London’s seediest district hints at some of the ways the capital is changing
Sadly, Madame Gogos
IN 1847 Karl Marx and Friedrich Engels earnestly debated the failings of capitalism in rooms above a pub at 20 Great Windmill Street, in Soho. Some 170 years later, patrons of Be at One, the chain which has taken over the venue, have somewhat different problems to worry about. After making their way past a bouncer, and through throngs of people to a bar dimly lit by brown lights, drinkers navigate a cocktail menu around 20 pages long, with eye-watering prices. “I don’t like paying £8.50 ($13) for a drink,” admits Josh Rogers, an American tourist. “But I’m happy to pay more if the area is vibrant and fun,” he adds, slightly despondently.
Soho, an area of about half a square kilometre in the West End, has long been an anomaly in central London. At the turn of the 20th century it was full of French, German, Polish and Italian immigrants; just before the first world war one writer remarked that “when the respectable Londoner wants to feel devilish he goes to Soho”. Full of pretty Georgian houses and dark side streets, it resisted development in the 1970s, and it remains a red-light district: around 40 flats are still used for prostitution. Film and television companies cluster above bars and restaurants.
But the area has become far less gritty. Fewer prostitutes operate there; most shops selling pornography have closed down. At the end of November Madame Jojo’s, a burlesque bar, had its licence revoked, after a fight took place outside it, and the bar’s security team were captured on CCTV wielding baseball bats. The club had already been approved for redevelopment by the Soho Estates, one of two large landowners in the area, but the incident speeded up its closure. Denmark Street, known as Tin Pan Alley because of the number of music shops along it, is due to be turned into a street of flats and pop-up shops. A former police station which was empty for 13 years is currently being turned into an apartment block.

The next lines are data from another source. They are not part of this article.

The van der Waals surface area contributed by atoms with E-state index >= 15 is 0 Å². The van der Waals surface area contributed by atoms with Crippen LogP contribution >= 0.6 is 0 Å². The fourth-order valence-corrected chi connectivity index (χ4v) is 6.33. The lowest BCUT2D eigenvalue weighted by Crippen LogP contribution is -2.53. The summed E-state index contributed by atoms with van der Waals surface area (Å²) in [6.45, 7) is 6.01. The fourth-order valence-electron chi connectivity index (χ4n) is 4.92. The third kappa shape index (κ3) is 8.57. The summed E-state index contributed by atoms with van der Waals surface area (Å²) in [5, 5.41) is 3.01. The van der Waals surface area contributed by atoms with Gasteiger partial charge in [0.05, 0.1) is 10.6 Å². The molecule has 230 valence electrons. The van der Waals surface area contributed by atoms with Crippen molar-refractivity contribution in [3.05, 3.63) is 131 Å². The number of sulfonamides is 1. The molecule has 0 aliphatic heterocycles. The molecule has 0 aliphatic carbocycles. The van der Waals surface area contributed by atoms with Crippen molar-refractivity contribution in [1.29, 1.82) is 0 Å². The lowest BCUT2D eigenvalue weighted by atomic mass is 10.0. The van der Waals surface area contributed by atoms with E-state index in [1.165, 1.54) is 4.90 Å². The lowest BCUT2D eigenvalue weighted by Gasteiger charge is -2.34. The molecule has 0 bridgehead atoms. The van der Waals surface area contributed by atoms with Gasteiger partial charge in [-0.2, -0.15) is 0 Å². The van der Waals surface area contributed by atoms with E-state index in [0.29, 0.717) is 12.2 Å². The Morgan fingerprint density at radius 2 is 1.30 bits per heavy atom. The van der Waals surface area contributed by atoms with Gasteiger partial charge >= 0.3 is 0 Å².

In part these changes reflect how Britain itself has become more cosmopolitan. In the 1960s Soho was full of food markets selling rarities such as avocados and globe artichokes, recalls Matthew Bennett, who has lived there for five decades. Now you can get such goods “at a Waitrose in Penzance,” he sniffs. Many quirky shops were on long-term leases which have since expired, while in some parts of the West End getting a licence to open a late-night bar has become harder. The internet has chipped away at the sex industry. In 2007 the local council cracked down on “clip joints”—where men are fooled into paying for titillation that never happens.
An increased demand for residential properties in central London has speeded up these changes. Since 2003 the West End has lost around 180,000 square metres of office floorspace as developers turn offices into flats. Increasing numbers of rich families with younger children live in the city centre, an area that many would have shunned two decades ago. Between 2003 and 2013 the number of children under the age of 16 in Westminster, the authority which encompasses Soho, increased by 30%, nearly double the rate for that age group across London. As a result, landowners have become more active in sprucing up the area: “Our motto is: edgy but not seedy,” says Steve Norris, the chairman of Soho Estates and a former Conservative MP. Crossrail, a new train line with a station north of Soho at Tottenham Court Road, will also bring a swathe of shiny new shops and offices.
This irks many, however. “Soho is the last ramshackle area of the old soot-stained, post-war London,” says Rupert Everett, an actor who has campaigned for the rights of sex workers. “Once that turns into a cascade of glass, then London is gone,” he sighs. After the closure of Madame Jojo’s a campaign group, Save Soho, was set up; around 9,000 people have signed a petition lambasting the change of “once proud centres of subculture” into “identikit high-end boutiques”. Pete Townshend, a musician, has argued that Denmark Street should be made into a “heritage zone”.
This poses a dilemma for developers. They want to spruce up the area while retaining the vague air of bohemianism that has attracted many to it. Parts of Haight-Ashbury in San Francisco, which was the centre of the hippie-era “summer of love”, have become tourist attractions, partly because of NIMBY residents. Westminster City Council is trying to limit the number of office-to-residential conversions. Others are pushing for a “creative-industry policy” for the area, in which film companies and the like have a say about developments. Such schemes may help prevent Soho changing too swiftly. But in many cases it may be too late.